Me on the beach between snorkeling and reading episodes....
Heading out to a golf course for lunch....
Then back for more snorkeling....
I also went for a submarine trip. I had been on a few other submarines here and there, and decided to try the one in Saipan as well. Magahara Island is in the background. It's a popular place for tour groups to go out and do snorkeling and beach lounging. http://saipansubmarine.com/index.html
Here is the inside of the sub. We went down about 60 to 80 feet for the most part of the hour long ride.
There was alot of coral and fish. I ran these photos thru a spectral filter to help bring out the color and clarity.
More coral and fish
Large coral mounds
Bright colors are not so easily seen without additional lights or freqency filters.
One of many wrecks inside the Tanapag reef which stretches along most of the western part of the island is the Shoan Maru—This intriguing shipwreck photos are of the Shoan Maru, a 407–foot long WWII Japanese freighter torpedoed in 1944.
More shots of the Shoan Maru.
Next was some airplane wreckage. Although it doesn't look like it, these propellers are over 20 feet in lenth. Commonly claimed to be part of the wreckage of a B-29 SuperFortress, the wreckage is actually that of a Japanese Kawanishi H8K Flying Goat...a very large aircraft in it's own right..

Here is a second propeller assembly. The seaplane originally had 4 of these massive propellers and engines, and was built only until 1945. It had over a 124 foot wingspan. Here is a link to some information about this large Flying Boat.

http://en.wikipedia.org/wiki/Kawanishi_H8K

More coral
A self shot of myself looking out of the submarine window. I've not shaved in a few days...going all relaxed and "native".....:)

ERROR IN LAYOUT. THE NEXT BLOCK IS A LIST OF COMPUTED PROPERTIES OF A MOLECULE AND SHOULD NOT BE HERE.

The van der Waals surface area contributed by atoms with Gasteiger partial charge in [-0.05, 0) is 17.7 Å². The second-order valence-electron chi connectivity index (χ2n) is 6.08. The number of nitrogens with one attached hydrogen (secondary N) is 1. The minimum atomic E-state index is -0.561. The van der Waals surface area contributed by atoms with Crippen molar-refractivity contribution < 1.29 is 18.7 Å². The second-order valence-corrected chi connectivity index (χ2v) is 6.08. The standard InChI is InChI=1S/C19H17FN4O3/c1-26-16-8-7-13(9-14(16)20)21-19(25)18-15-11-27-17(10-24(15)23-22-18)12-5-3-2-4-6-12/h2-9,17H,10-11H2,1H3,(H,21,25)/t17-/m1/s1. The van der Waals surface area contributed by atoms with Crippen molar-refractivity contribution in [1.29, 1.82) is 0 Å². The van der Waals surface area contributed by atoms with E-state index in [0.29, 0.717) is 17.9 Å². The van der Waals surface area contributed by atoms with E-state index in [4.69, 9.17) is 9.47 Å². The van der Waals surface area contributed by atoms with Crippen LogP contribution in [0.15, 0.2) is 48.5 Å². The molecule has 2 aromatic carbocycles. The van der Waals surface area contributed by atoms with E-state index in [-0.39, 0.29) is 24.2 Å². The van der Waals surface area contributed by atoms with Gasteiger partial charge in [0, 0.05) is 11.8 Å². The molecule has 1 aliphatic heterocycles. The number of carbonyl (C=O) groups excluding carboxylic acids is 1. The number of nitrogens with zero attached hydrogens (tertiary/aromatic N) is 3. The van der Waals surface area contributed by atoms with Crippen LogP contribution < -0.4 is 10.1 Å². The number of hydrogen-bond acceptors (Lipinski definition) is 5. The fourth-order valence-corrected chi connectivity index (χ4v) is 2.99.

The DeepStar 48...our submarine to the underwater world around Saipan!
Looking north towards Suicide Cliffs from teh deck of the submarine.
Some days were a bit rainy. You can't tell it here, but it's actually raining pretty hard.
During a break in the rain, I got a chance to go jog on the beach and then took a nap under an umbrella in a lounge chair.
On my last night there, a city festival happened right outside my hotel.
I strolled along for several hours trying all sort of local food, candies and snacks.
It got quite crowded, with lots of entertainment by dancers and singers on a nearby stage.
The night sunset was a deep royal blue....
Looking out at Magahara island from the beach located in front of the Hyatt Regency Resort. I ate there many times, and I beleive it has the best food in the area. But it is also a bit on the expensive side...both to stay there and to eat there.
Looking out my front of my hotel room at the city of Garapan.
The beach in front of the resort...
All shaved and ready to fly back to Tokyo....
Back in Tokyo I arrive....a huge difference between Saipan and Tokyo....
Even tho both are on the ocean, and both are in the pacific....it is a totally different world. It was alot of fun, and I definately was able to relax and recharge my batteries....